US 5284146 A
An implantable, extractable probe for attachment to a vessel or organ. The probe is made up of an elongate probe body having front and rear ends, and top and bottom sides, the elongate probe body terminating in a flexible tube. The probe has at least one biological sensor attached to the bottom side of the probe body with at least one lead wire connected to the biological sensor, and the lead wire extends through the flexible tube. The probe includes a suture attachment wire for attaching at least one suture to secure the probe body to a predetermined sensor site, the suture attachment wire being releasably connected to the front of the elongate probe body and extending through the flexible tube, at least a portion of the suture attachment wire extending between the front of the elongate probe body and the flexible tube such that it is spaced a predetermined distance from the probe body. The probe may be secured to a predetermined sensor site by attaching at least one suture to the suture attachment wire, such that when the suture attachment wire is released, the probe body is released for extraction from the body.
1. An implantable, extractable probe for attachment to a vessel or organ comprising:
(a) an elongate probe body having front and rear ends, the elongate probe body terminating in a flexible tube;
(b) at least one biological sensor attached to the probe body;
(c) at least one lead wire connected to the biological sensor, said lead wire extending through the flexible tube;
(d) an inflatable balloon situated on the probe body; and
(e) suture securing means attached to the probe body and looped over the balloon, such that the probe body is secured by inflating the balloon and released for extraction from the body by deflating the balloon.
2. The implantable, extractable prove of claim 1 wherein the biological sensor is an ultrasound transducer.
3. The implantable, extractable probe of claim 2 wherein the biological sensor is attached to the probe body so that upon implantation, said sensor will rest at a 5°-85° angle to a predetermined sensor site.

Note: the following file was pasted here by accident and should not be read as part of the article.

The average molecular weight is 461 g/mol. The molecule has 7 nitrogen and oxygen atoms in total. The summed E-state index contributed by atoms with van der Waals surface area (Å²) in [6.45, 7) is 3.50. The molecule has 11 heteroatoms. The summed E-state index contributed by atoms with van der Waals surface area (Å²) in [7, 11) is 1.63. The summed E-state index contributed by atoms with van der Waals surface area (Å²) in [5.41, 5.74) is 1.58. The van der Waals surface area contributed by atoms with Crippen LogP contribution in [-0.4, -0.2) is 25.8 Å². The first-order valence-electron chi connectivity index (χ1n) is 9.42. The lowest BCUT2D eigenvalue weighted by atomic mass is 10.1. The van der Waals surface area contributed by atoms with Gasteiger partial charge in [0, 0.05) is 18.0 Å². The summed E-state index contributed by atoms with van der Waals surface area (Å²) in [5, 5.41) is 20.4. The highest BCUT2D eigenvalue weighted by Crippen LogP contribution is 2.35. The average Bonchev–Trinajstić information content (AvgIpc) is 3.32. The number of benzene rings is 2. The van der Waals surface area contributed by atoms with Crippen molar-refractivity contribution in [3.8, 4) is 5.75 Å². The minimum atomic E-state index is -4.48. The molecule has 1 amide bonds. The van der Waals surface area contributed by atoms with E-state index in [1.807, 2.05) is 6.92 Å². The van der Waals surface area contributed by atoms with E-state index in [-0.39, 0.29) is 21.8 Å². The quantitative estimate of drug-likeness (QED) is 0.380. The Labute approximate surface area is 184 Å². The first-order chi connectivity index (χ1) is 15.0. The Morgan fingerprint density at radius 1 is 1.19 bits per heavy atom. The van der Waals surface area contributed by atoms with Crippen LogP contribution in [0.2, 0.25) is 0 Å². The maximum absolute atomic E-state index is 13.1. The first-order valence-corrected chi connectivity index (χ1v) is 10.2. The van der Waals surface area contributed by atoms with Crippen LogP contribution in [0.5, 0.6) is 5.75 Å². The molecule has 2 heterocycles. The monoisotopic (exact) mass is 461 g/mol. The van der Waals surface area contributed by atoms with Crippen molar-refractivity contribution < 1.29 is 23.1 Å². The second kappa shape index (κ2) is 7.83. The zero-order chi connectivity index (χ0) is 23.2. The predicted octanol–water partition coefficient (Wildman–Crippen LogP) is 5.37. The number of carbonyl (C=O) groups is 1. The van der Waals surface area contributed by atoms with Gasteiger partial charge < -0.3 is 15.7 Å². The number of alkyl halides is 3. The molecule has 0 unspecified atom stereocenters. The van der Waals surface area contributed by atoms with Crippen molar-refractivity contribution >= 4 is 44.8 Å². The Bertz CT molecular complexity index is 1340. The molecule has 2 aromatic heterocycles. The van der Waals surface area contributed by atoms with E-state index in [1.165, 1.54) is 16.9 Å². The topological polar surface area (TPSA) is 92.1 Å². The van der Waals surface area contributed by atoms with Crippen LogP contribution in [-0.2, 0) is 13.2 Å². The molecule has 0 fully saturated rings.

This is a divisional of copending application Ser. No. 07/709,343 filed on Jun. 3, 1991 now U.S. Pat. No. 5,205,292.
1. Field Of The Invention
This invention relates to a removable implanted device, and more particularly, to a ultrasound sensor for measuring blood flow which can be implanted, then removed from the patient without reopening the implant wound.
2. Description Of The Related Art
The art described in this section is not intended to constitute an admission that any patent, publication or other information referred to herein is "prior art" with respect to this invention, unless specifically designated as such. In addition, this section should not be construed to mean that a search has been made or that no other pertinent information as defined in 37 C.F.R. §1.56(a) exists.
U.S. Pat. No. 3,661,146, entitled "Transducer Arrangement For Measuring Blood Flow", issued May 9, 1972 to Peronneau, is directed to a transducer for measuring the speed and flow of blood. The transducer is fixed to the vessel with a band of dacron which is sutured shut. This device does not allow for removal without reopening the wound.
U.S. Pat. No. 4,313,448, entitled "Myocardial Sutureless Lead", issued Feb. 2, 1982 to Stokes, is directed to a device which anchors itself in tissue using a barbed end. This device does not utilize sutures in conjunction with a wire to allow for removal without reopening the wound.
U.S. Pat. No. 4,355,643, entitled "Vacuum Cup Doppler Flow Transducer And Method For Using Same", issued Oct. 26, 1982 to Laughlin, is directed to a device which uses a suction cup to create a vacuum, and thereby attach the device to the vessel.
U.S. Pat. No. 4,541,433, entitled "Cardiac Output Monitor", issued Sep. 17, 1985 to Baudino, is directed to a device which uses a pair of fixation wires, which puncture the vessel and secure the instrument to the vessel.
U.S. Pat. No. 4,671,295, entitled "Method For Measuring Cardiac Output", issued Jun. 9, 1987 to Abrams, is directed to a device which does not require surgery. This device is inserted through the nasal or oral cavity.
U.S. Pat. No. 4,722,347, entitled "Apparatus For Measuring Cardiac Output", issued Feb. 2, 1988 to Abrams, is similar to U.S. Pat. No. 4,671,295.
U.S. Pat. No. 4,823,800, entitled "Implantable Ultrasonic Probe And Method Of Manufacturing The Same", issued Apr. 25, 1989 to Compos, is directed to a device which may be removed without a complex procedure.
U.S. Pat. No. 4,915,113, entitled "Method And Apparatus For Monitoring The Patency Of Vascular Grafts", issued Apr. 10, 1990 to Holman, is directed to an implantable device which is anchored to the vessel using a collar (see FIG. 2). This reference is not considered anticipatory or suggestive of the proposed invention.